Based on the 12 previously reported cases, we identified that parotidectomies were only performed in 5 cases. Total parotidectomy with ipsilateral neck dissection was performed in one case, which identified one nodal metastasis in the neck. Resection margins were unfortunately not reported in any of the prior cases. Most of the other cases were subjected to chemotherapy with or without radiotherapy. The exception was one patient who passed away shortly after diagnosis secondary to pulmonary embolism.13 As highlighted in table 1, 10 of the 12 prior cases reported parotid metastases in conjunction with other metastatic sites. With only two patients in previous reports surviving beyond 12 months, it is crucial that further treatment decisions in the event of an isolated, surgically resectable parotid metastasis be made in a multi-disciplinary setting. Treatment plans should be tailored to each individual patients, taking into account their comorbidities, functional status, other metastatic disease sites, prior treatments, as well as perioperative risks.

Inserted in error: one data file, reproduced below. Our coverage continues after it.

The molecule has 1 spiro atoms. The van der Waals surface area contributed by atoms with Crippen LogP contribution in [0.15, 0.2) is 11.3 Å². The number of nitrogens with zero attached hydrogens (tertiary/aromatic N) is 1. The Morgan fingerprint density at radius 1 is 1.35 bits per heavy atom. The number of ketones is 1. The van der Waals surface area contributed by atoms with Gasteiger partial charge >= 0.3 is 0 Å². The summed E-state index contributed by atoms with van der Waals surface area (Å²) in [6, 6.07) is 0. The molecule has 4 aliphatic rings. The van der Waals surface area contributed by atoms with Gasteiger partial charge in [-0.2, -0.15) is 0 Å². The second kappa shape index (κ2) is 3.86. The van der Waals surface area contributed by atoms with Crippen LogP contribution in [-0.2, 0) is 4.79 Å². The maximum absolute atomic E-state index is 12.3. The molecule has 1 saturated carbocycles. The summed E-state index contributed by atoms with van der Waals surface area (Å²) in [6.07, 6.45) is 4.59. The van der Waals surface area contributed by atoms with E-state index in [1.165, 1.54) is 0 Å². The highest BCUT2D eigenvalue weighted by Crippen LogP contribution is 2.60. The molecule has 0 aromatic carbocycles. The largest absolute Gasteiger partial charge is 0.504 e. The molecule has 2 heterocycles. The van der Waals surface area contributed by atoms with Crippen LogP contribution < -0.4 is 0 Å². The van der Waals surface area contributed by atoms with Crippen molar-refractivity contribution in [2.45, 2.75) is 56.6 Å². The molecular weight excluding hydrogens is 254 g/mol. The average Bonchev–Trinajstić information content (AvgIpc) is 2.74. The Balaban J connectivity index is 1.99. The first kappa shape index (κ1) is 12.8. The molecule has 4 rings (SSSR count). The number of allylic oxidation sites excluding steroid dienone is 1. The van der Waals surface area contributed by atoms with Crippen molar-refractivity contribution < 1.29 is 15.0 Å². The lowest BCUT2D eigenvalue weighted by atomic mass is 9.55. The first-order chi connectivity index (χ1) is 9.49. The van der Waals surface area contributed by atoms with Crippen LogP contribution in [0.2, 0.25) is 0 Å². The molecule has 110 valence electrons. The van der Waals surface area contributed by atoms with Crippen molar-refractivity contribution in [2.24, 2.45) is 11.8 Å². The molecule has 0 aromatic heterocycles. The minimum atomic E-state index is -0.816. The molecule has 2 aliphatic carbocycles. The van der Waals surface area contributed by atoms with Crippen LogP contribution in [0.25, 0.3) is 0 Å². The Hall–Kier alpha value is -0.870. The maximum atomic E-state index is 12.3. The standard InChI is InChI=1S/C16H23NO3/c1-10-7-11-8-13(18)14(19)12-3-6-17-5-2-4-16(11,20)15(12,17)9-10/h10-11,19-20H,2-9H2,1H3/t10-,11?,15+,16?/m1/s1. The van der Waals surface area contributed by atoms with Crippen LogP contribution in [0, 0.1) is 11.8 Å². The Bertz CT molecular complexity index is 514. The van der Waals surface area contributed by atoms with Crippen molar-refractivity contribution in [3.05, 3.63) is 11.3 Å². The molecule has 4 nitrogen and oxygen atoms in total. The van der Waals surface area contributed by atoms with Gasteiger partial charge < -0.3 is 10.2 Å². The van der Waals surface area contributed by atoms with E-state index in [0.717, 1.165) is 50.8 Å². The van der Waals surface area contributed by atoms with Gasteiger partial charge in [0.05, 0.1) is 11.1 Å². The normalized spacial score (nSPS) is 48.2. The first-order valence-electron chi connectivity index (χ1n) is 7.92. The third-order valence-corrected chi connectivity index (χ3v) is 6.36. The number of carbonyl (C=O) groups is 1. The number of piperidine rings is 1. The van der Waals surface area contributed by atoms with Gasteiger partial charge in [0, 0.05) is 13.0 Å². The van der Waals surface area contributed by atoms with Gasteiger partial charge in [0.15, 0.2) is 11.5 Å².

Learning points

  • Parotid gland involvement in metastatic lung adenocarcinoma remains an uncommon finding and may be a poor prognostic indicator.

  • The use of 18F-FDG PET in assessing treatment response and surveillance of lung cancer allows for early recognition of distant metastatic disease.

  • Difficulties in differentiating between benign and malignant parotid lesions based on 18F-FDG PET features highlight the need for further investigations, especially in patients with strong clinical history of other known primary malignancies.

Ethics statements

Patient consent for publication

Acknowledgments

Histological images with thanks to Dr. Phil Kostos, Anatomical Pathologist, Dorevitch Pathology, Footscray Hospital.

References

Footnotes

  • Contributors NAS involved in writing, editing and conceptualising; AA involved in editing and conceptualising; JP involved in editing and conceptualising.

  • Funding The authors have not declared a specific grant for this research from any funding agency in the public, commercial or not-for-profit sectors.

  • Case reports provide a valuable learning resource for the scientific community and can indicate areas of interest for future research. They should not be used in isolation to guide treatment choices or public health policy.

  • Competing interests None declared.

  • Provenance and peer review Not commissioned; externally peer reviewed.